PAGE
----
History of Drum Wrap

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Drums have been around for a long time, and many of the earlier sets of the last century (1920-1950) were stained, varnished, or painted. But technology started to get going after World War II and, by the 1950’s, plastics were starting to come into play. By the 60’s, the production of plastic drum wrap was in full swing showing up on the majority of produced drum sets.  Specially formulated plastics were developed for drums and became known as drum covering material or “drum wrap“.  This type of finish became even more popular than painted or “wood finished” drums, and this popularity has continued to rise. Even today, only the higher end drum sets are available with a wood finish (wood finishes re-surging in the last 5-10 years as well as painting [since the mid 80’s] for the higher end sets).

The main reason for the popularity in drum covering material (which is by far the most popular) is the high cost of the alternative; the high costs of labor and equipment for professional wood finishing (or painting) of drums. This is one of the main reasons why drum wrap became so popular. As a side note, many have tried the “do-it-yourself drum” route, with poor to moderate success using varnishes, paints, etc. compared to the professional results from the drum manufacturers. (Who wants worse results than what you see on a factory drum set?) The second reason why drum coverings have become so popular is the fact that many different designs, colors, and effects are available instead of the typical wood finish appearance. Here are some more reasons why drum wraps/coverings have become more popular than wood finished drums:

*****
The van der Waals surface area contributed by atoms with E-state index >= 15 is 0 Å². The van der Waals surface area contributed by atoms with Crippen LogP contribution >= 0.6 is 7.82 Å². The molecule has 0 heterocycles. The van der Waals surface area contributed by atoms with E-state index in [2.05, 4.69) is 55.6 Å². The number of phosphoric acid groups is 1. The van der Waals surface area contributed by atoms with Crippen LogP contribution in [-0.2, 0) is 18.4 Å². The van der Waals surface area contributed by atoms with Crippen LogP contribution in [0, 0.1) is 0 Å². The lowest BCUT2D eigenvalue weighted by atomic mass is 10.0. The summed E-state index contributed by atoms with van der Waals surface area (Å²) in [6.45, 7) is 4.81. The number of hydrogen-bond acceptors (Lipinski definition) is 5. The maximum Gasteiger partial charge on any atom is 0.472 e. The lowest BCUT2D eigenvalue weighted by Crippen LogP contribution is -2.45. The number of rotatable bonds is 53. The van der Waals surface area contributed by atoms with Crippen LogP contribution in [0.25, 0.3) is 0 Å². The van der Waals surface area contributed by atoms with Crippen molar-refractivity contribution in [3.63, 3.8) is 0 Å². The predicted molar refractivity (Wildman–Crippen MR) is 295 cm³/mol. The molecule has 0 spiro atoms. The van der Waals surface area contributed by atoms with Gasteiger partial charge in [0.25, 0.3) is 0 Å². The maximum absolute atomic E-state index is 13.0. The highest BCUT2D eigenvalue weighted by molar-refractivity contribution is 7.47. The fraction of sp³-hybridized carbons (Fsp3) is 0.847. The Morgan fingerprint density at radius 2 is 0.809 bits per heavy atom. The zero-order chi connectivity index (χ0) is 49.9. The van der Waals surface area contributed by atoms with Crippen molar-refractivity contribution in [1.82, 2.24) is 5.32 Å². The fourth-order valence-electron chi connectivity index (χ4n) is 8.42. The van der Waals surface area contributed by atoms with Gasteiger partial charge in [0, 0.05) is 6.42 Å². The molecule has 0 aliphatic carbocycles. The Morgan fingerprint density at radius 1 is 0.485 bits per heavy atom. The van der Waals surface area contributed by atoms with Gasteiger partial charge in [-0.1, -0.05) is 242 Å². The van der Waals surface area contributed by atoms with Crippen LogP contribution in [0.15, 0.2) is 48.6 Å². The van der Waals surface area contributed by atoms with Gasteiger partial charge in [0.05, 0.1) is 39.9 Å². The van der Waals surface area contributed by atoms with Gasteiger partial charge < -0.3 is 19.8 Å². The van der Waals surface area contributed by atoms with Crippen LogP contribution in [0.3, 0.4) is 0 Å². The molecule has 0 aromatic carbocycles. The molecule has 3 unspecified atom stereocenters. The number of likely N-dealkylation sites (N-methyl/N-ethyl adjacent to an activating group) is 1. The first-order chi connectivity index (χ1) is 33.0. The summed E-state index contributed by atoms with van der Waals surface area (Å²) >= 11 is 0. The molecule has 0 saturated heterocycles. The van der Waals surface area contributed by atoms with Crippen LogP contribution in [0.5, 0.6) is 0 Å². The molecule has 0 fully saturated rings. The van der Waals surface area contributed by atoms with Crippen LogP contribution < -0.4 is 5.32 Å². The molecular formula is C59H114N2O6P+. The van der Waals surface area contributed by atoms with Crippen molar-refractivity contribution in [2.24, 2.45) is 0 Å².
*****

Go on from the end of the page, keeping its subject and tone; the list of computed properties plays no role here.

1. The covering protects the wood shells better.
  2. Wrap can be replaced easier.
  3. Some colors are more easily matched when adding drums or fixing damaged ones.
  4. Most wrap finishes show less scratching than wood finished drums.


And, of course, there are numerous other reasons. In my opinion, wood finished drums do look very nice, and if someone wanted to give me a wood finished set, I would accept it; at this point, though, it is not worth the added cost when one considers the spectacular finishes available at a fraction of the cost (especially when one already owns a set of drums). Finishes like sparkle, glass, glitter, pearl,

Really, if you think about it, most of us are choosing a finish that not only we like, but one that others will admire and get excited about, especially at a distance. This is something that does not tend to happen for wood finished sets unless one is close to it or something is unique about the wood or finish. These reasons are why drum coverings are so popular and have been that way since the early to mid 1960’s.

This article is continued in Is there any Drum Wrap Effect on Sound?

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